The Holy Bible – Knox Translation
The Fourth Book of Kings
Thereupon Eliseus announced a message from the Lord; Thus says the Lord, by this time to-morrow a silver piece will be buying a peck of wheat, or two pecks of barley, in the market-place at the gate of Samaria.
The king had one of his lords with him, to support him with his arm as he went; and this man mocked at the prophet’s words. Perhaps the Lord means to open the flood-gates of heaven, said he; then it might be as thou sayest. And Eliseus answered, The sight of it thou shalt have, but not the eating of it.
Now turn we to four lepers, who were standing there in the open space round the city gate. They were saying to one another, This is no place to wait for death.
Enter we the city, we starve; abide we here, we shall die none the less. Come, let us give ourselves up to the Syrian army; it may be they will spare our lives; if they kill us, it is but another form of death.
So, when night fell, they ventured out, to make for the Syrian camp; and as they reached the edge of it, never a man was to be seen.
That night, the Lord had made a noise heard in the camp of Syria like the stir of chariots and horses, and a great host of men; and the word went round, The Hethite chiefs, the Egyptians are upon us! The king of Israel has hired them to attack us!
And with that the Syrians took to their heels, and fled away in the darkness, leaving tents and horses and asses behind them, there in the camp; fled for their lives.
So these lepers, still at the very edge of the camp, went into one of the tents, ate and drank there, carried off silver and gold and clothing and went off to hide it; came back to another tent, plundered that too, and hid away their plunder.
Then one said to another, This is ill done; we are bearers of good news to-day. If we keep it secret, and wait till morning to spread it, that were shame to us. Back go we, and tell our tale in the king’s court.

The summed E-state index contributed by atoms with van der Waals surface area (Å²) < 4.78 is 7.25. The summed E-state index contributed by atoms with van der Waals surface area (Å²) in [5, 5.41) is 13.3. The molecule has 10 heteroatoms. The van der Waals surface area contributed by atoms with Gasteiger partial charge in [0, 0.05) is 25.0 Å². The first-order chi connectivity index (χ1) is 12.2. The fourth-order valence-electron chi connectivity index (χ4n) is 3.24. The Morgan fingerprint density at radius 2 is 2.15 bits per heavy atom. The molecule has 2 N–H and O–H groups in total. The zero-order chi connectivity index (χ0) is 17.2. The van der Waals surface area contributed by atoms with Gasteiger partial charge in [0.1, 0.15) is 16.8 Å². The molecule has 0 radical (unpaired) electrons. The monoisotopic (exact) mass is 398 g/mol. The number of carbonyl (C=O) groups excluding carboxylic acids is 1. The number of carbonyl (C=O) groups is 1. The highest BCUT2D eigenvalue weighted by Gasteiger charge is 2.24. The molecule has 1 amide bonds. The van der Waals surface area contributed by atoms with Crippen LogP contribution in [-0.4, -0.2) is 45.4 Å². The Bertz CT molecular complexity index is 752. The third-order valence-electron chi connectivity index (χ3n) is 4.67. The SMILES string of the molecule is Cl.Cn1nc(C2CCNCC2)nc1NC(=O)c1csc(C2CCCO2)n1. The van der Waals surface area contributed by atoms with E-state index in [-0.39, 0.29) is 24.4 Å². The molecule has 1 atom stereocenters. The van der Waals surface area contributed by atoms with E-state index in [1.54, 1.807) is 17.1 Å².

When they reached the city gate, and made it known how they had been to the Syrian camp, and found never a man there, only horses and asses that stood tethered, beside pitched tents,
the porters went off to the king’s palace, and there spread the story about.
The king himself rose, and held a midnight council. This is the trick, said he, the Syrians are playing us; they know we are hard put to it by famine, and they think to lure us out by leaving their camp and hiding in the open country; so they hope to capture us alive, and make their way into the city.
But one of his counsellors said, There are still half a dozen horses left in the city; so few among so many of us; all the rest have been slaughtered for food. Yet with these we may send out riders to report.
So two horses were fetched, and on these men were sent to search the camp of Syria.
All the way to Jordan they followed in the enemy’s track, and still all the road was strewn with garments and weapons which the Syrians had thrown away in the flight; and they brought back the report of it to the king.
So the whole city went out and plundered the Syrian camp; and it was a silver piece for a peck of wheat, a silver piece for two pecks of barley, as the Lord had foretold.
As for that courtier who had walked beside the king to support him, he was put in charge of the market-place; and such was the crowd at the gate entrance that he was trampled to death, as the servant of God had foretold when the king came to visit him.
It was nothing but truth Eliseus had told the king, By this time to-morrow a silver piece will be buying a peck of wheat, or two pecks of barley, in the market-place at the gate of Samaria.
Perhaps the Lord means to open the flood-gates of heaven, this courtier said; then it might be as thou sayest. And Eliseus told him he should have the sight of it but not the eating of it;
which prophecy was fulfilled in its turn, when he sat in the gateway there and the folk trampled him to death.
The Holy Bible